52

http://sites.google.com/site/ijcsis/ ISSN 1947-5500

(IJCSIS) International Journal of Computer Science and Information Security, Vol. 10, No. 7, July 2012

Database server—Database servers are the storage components of the NIDS. From these servers, events from sensors and correlated data from management servers can be logged. Databases are used because of their large storage space and performance qualities. Console—As the user interface of the NIDS, the console is the portion of the NIDS at which the administrator can log into and configure the NIDS or to monitor its status. The console can be installed as either a local program on the administrator’s computer or a secure Web application portal. Traffic Figure 2. NIDS PLACEMENT Inline—An inline NIDS sensor is placed between two network devices, such as a router and a firewall. This means that all traffic between the two devices must travel through the sensor, guaranteeing that the sensor can analyze the traffic. An inline sensor of an IDS can be used to disallow traffic through the sensor that has been deemed malicious. Inline sensors are often

between the components must be secure and should travel between each component

unchanged and unviewed. Intercepted traffic could allow a hacker to change the way in which a network views an intrusion.

2.1 NIDS Sensor Placement
Because a sensor is the portion of the NIDS that views network traffic, its placement is important for detecting proper traffic. Figure 2 offers an example of how to place a NIDS sensor and other components. There are several ways to connect a NIDS sensor to the network—

placed between the secure side of the firewall and the remainder of the internal network so that it has less traffic to analyze. Passive—A passive sensor analyzes traffic that has been copied from the network versus traffic that passes through it. The copied traffic can come from numerous places—

53

http://sites.google.com/site/ijcsis/ ISSN 1947-5500

(IJCSIS) International Journal of Computer Science and Information Security, Vol. 10, No. 7, July 2012

Spanning port—Switches often allow all traffic on the switch to be copied to one port, called a spanning port. During times of low network load, this is an easy way to view all traffic on a switch; however, as the load increases, the switch may not be able to copy all traffic. Also, if the switch deems the traffic malformed, it may not copy the traffic at all; the malformed traffic that may be the type the NIDS sensor must analyze. Network tap—A network tap copies traffic at the physical layer. Network taps are commonly used in fiber-optic cables in which the network tap is inline and copies the signal without lowering the amount of light to an unusable level. Because network taps connect directly to the media,

scan, an attacker tries to open connections on every port of a server to determine which services are running. Reconnaissance attacks also include opening connections of known applications, such as Web servers, to gather information about the server’s OS and version. NIDS can also detect attacks at the network, transport, or application layers. These attacks include malicious code that could be used for denial of service (DoS) attacks and for theft of information. Lastly, NIDS can be used to detected less dangerous but nonetheless unwanted traffic, such as unexpected services (i.e., backdoors) and policy violations.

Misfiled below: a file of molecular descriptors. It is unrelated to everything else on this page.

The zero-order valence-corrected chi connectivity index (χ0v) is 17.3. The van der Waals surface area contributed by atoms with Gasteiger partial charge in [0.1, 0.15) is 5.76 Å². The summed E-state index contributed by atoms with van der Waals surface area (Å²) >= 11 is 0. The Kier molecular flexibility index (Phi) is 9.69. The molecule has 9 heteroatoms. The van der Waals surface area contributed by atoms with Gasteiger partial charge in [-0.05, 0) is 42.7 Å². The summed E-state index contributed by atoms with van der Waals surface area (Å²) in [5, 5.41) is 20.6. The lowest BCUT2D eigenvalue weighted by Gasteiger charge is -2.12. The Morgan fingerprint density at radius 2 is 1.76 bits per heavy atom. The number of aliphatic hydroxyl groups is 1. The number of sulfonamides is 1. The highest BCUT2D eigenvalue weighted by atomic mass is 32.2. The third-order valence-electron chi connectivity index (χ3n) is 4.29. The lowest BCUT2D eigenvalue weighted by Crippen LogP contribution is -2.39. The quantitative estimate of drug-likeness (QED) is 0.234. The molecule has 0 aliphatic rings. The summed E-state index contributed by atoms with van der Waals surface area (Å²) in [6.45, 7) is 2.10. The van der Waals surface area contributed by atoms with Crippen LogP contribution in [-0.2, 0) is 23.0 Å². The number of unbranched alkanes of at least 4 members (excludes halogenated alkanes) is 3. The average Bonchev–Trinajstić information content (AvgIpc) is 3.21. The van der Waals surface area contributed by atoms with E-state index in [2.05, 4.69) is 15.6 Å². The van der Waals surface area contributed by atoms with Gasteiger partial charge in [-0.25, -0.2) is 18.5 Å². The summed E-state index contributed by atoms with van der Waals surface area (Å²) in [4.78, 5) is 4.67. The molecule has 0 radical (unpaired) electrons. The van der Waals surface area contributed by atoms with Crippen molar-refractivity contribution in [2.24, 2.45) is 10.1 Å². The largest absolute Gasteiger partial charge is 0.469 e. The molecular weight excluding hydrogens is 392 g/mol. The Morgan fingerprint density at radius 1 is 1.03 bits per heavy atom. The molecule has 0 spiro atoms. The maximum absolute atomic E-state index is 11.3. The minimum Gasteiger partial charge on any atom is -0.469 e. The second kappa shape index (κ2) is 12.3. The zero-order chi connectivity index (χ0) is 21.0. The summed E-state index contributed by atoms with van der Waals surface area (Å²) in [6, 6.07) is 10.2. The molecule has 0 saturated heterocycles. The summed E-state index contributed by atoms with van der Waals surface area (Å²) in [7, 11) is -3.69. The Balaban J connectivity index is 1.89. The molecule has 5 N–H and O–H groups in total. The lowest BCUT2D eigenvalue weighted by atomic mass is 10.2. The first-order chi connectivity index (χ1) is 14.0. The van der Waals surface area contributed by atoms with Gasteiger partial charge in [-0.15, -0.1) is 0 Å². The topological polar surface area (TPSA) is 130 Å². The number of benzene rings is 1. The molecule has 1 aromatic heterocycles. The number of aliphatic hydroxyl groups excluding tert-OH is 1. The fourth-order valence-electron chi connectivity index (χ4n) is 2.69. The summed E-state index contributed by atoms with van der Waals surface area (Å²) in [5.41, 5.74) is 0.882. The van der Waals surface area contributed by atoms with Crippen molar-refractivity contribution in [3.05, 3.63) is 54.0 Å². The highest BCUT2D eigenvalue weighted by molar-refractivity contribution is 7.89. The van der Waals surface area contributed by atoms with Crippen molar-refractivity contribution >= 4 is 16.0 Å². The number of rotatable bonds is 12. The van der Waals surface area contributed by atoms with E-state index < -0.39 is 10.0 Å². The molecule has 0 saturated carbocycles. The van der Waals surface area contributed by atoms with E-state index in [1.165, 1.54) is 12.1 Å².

3. Prevention
Although the detection portion of an IDS is the most complicated, the IDS goal is to make the network more secure, and the prevention portion of the IDS must accomplish that effort. After malicious or unwanted traffic is identified, using prevention techniques can

problems with a network tap can disable an entire connection.

2.2 Types of Events
A NIDS can detect many types of events, from benign to malicious. Reconnaissance events alone are not dangerous, but can lead to dangerous attacks. Reconnaissance events can originate at the TCP layer, such as a port scan. Running services have open ports to allow legitimate connections. During a port

stop it. When an IDS is placed in an inline configuration, all traffic must travel through an IDS sensor. When traffic is determined to be unwanted, the IDS does not forward the traffic to the remainder of the network. To be effective, however, this effort requires that all traffic pass through the sensor. When an IDS is not configured in an inline configuration, it

54

http://sites.google.com/site/ijcsis/ ISSN 1947-5500

(IJCSIS) International Journal of Computer Science and Information Security, Vol. 10, No. 7, July 2012

must end the malicious session by sending a reset packet to the network. Sometimes the attack can happen before the IDS can reset the connection. In addition, the action of ending connections works only on TCP, not on UDP or internet control message protocol (ICMP) connections. A more sophisticated approach to IPS is to reconfigure network devices (e.g., firewalls, switches, and routers) to react to the traffic. Virtual local area networks (VLAN) can be configured to quarantine traffic and limit its connections to other resources.

4.

Related work - Application of Agents to
NIDS